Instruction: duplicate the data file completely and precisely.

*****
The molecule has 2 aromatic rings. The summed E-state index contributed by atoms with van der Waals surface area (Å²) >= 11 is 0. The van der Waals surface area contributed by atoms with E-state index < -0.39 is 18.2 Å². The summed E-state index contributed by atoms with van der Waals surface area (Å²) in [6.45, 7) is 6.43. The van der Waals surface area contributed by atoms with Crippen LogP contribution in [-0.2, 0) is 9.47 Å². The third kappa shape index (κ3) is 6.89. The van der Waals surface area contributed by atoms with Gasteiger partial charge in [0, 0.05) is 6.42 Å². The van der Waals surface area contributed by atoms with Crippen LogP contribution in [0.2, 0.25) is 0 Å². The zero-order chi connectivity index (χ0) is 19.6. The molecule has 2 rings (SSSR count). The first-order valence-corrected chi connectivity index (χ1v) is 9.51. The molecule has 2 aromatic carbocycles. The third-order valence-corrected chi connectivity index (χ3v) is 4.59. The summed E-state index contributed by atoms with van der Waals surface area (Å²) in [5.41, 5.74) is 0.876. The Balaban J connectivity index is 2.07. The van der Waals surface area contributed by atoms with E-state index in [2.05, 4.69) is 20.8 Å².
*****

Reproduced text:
The molecule has 2 aromatic rings. The summed E-state index contributed by atoms with van der Waals surface area (Å²) >= 11 is 0. The van der Waals surface area contributed by atoms with E-state index < -0.39 is 18.2 Å². The summed E-state index contributed by atoms with van der Waals surface area (Å²) in [6.45, 7) is 6.43. The van der Waals surface area contributed by atoms with Crippen LogP contribution in [-0.2, 0) is 9.47 Å². The third kappa shape index (κ3) is 6.89. The van der Waals surface area contributed by atoms with Gasteiger partial charge in [0, 0.05) is 6.42 Å². The van der Waals surface area contributed by atoms with Crippen LogP contribution in [0.2, 0.25) is 0 Å². The zero-order chi connectivity index (χ0) is 19.6. The molecule has 2 rings (SSSR count). The first-order valence-corrected chi connectivity index (χ1v) is 9.51. The molecule has 2 aromatic carbocycles. The third-order valence-corrected chi connectivity index (χ3v) is 4.59. The summed E-state index contributed by atoms with van der Waals surface area (Å²) in [5.41, 5.74) is 0.876. The Balaban J connectivity index is 2.07. The van der Waals surface area contributed by atoms with E-state index in [2.05, 4.69) is 20.8 Å².